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Early Music Education May Enhance Life-Long Brain Development

Update Date: Feb 12, 2013 11:07 AM EST

If you played the recorder in first grade, you should thank your parents and music teacher now. A study conducted by researchers at Concordia University in Canada, the Max Planck Institute for Human Cognitive and Brain Sciences in Germany and McGill University in Canada found that musical training during early childhood helps create brain changes that can last for a person's whole life.

The study was conducted with a variety of groups. Thirty-six of the participants were musicians. Of those, half of them had been musically trained before the age of seven, while the other half started musical training later. However, both groups had been trained for the same amount of time, and had the same level of experience. These groups were compared with people who had received little or no musical training at all.

The researchers scanned the brains of all of the study participants. In addition, the participants needed to learn a motor skill. The motor skill had nothing to do with music. The researchers found that the musicians who had started training earlier were able to time the new motor skill more accurately, even after two days of training. Their brains were different as well: musicians who had begun training earlier had greater amounts of white matter in the corpus callosum, the portion of the brain that connects the left and right sides. In addition, the connectivity in the brain was proportionately related to how young the musicians were when they started training; the younger the musicians were, the more connectivity there was. These portions of the brain are also the ones that help people plan and carry out movements. Because the motor skill was not related to music, it indicates that the benefits of musical education extend far beyond the realm of just music.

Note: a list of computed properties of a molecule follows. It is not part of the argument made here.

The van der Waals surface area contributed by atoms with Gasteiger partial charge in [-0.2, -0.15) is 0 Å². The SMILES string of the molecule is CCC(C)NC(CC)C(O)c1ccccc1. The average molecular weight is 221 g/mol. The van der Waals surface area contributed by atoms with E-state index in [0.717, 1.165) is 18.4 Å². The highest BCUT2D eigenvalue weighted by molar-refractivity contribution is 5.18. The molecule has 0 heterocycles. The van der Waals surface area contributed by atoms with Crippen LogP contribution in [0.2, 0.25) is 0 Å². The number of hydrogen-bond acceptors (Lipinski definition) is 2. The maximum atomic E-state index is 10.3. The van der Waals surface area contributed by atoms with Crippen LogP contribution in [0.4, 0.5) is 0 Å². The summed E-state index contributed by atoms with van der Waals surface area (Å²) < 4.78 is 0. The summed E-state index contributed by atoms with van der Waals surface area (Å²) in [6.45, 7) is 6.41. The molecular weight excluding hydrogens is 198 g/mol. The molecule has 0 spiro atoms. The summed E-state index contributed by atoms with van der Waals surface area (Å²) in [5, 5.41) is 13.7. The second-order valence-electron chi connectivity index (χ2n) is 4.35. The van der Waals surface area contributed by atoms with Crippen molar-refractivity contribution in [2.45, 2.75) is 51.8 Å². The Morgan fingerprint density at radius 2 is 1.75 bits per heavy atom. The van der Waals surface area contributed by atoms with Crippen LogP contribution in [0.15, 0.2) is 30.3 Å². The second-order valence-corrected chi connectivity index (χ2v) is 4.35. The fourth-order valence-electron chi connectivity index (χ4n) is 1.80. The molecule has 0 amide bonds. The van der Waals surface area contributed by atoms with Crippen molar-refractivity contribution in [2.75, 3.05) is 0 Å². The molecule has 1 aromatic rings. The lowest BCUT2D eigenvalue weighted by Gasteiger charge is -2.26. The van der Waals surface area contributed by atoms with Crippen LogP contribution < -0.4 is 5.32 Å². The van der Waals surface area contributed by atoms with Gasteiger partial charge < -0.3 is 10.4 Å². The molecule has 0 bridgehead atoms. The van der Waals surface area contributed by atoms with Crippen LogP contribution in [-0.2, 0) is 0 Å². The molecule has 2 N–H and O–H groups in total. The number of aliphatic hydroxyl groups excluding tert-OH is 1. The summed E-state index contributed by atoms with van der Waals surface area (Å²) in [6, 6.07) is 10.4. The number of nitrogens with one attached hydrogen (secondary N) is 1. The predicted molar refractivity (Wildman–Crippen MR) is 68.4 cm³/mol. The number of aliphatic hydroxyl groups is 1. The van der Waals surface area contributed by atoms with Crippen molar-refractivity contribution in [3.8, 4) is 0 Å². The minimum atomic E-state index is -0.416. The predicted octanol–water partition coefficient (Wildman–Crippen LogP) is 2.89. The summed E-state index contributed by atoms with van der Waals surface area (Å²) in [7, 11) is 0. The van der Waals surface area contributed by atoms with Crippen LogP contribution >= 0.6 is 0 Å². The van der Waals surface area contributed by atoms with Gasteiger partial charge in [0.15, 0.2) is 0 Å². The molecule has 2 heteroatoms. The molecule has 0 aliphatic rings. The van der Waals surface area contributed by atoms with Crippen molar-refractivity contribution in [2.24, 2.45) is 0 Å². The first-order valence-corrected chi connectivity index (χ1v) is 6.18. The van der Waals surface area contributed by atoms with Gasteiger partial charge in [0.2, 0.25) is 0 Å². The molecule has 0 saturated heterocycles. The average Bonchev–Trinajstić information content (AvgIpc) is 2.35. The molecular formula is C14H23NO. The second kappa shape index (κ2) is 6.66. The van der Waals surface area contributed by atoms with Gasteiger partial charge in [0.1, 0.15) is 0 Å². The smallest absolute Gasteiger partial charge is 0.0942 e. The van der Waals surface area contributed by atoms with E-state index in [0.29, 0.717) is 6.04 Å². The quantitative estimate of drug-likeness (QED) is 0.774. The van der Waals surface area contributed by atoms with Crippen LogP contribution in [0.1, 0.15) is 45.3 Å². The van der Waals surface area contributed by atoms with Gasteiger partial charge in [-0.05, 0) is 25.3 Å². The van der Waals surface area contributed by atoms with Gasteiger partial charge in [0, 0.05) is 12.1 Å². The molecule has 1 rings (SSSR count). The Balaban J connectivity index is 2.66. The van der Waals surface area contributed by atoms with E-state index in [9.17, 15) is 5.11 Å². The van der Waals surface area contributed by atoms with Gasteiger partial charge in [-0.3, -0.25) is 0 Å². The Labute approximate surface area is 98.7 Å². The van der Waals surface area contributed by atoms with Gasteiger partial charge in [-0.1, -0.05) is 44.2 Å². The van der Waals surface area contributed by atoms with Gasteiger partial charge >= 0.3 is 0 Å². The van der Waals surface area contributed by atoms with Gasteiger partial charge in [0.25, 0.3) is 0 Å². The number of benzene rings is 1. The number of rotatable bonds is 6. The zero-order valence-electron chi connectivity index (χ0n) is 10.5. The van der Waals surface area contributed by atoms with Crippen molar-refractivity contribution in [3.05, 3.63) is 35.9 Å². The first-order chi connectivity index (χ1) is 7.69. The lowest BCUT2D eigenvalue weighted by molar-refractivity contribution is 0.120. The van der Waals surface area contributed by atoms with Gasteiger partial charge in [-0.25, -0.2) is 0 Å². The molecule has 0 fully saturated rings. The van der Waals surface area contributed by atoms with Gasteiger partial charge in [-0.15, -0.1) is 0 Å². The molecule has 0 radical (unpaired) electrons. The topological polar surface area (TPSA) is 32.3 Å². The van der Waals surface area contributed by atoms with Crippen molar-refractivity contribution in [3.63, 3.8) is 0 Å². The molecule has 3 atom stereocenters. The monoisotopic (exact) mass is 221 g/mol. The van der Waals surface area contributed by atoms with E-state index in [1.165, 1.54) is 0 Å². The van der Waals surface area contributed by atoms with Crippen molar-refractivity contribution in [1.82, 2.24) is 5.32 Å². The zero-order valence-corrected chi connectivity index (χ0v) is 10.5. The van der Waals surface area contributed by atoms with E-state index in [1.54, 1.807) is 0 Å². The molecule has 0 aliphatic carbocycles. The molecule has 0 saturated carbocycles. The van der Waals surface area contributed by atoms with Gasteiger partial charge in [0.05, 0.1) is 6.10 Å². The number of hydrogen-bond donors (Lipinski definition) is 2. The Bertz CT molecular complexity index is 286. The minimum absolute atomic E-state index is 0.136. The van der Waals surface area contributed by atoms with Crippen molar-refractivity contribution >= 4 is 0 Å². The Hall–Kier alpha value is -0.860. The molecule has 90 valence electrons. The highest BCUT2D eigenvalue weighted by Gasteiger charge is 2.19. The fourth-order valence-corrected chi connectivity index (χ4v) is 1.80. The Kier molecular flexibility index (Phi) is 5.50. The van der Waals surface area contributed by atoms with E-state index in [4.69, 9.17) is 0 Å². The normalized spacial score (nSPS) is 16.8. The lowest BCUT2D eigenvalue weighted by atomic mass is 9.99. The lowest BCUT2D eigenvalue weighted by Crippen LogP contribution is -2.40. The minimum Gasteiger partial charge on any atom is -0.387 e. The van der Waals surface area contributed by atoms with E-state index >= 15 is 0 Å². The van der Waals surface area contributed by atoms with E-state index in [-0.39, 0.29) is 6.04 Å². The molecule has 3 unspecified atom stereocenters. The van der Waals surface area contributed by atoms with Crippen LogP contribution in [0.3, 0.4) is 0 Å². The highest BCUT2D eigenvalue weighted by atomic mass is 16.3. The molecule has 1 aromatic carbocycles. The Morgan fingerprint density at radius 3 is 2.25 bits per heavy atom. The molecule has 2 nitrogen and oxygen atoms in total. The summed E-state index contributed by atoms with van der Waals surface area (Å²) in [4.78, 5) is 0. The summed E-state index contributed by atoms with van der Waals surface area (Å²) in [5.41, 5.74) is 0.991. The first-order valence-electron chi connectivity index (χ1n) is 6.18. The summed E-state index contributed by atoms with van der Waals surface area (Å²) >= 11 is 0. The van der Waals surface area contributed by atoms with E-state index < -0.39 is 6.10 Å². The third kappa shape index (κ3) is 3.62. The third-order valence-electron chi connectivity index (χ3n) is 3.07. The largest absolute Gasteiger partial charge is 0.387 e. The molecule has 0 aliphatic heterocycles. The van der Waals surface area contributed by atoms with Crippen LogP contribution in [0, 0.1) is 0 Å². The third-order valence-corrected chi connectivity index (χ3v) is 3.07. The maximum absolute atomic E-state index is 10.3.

"Learning to play an instrument requires coordination between hands and with visual or auditory stimuli," Concordia University professor Virginia Penhune explained in a statement. "Practicing an instrument before age seven likely boosts the normal maturation of connections between motor and sensory regions of the brain, creating a framework upon which ongoing training can build."

Interestingly, researchers found no difference in connectivity between the brains of musicians who had trained later and the people who had no musical training at all. That indicates that the changes occur early in development, or not at all. The study strengthens the idea that the ages between six and eight years old are a critical period when musical training interacts with regular brain development, producing long-lasting brain changes.

However, Penhune notes, "it's important to remember that what we are showing is that early starters have some specific skills and differences in the brain that go along with that. But, these things don't necessarily make them better musicians. Musical performance is about skill, but it is also about communication, enthusiasm, style, and many other things that we don't measure. So, while starting early may help you express your genius, it probably won't make you a genius."

The study was published in the Journal of Neuroscience.

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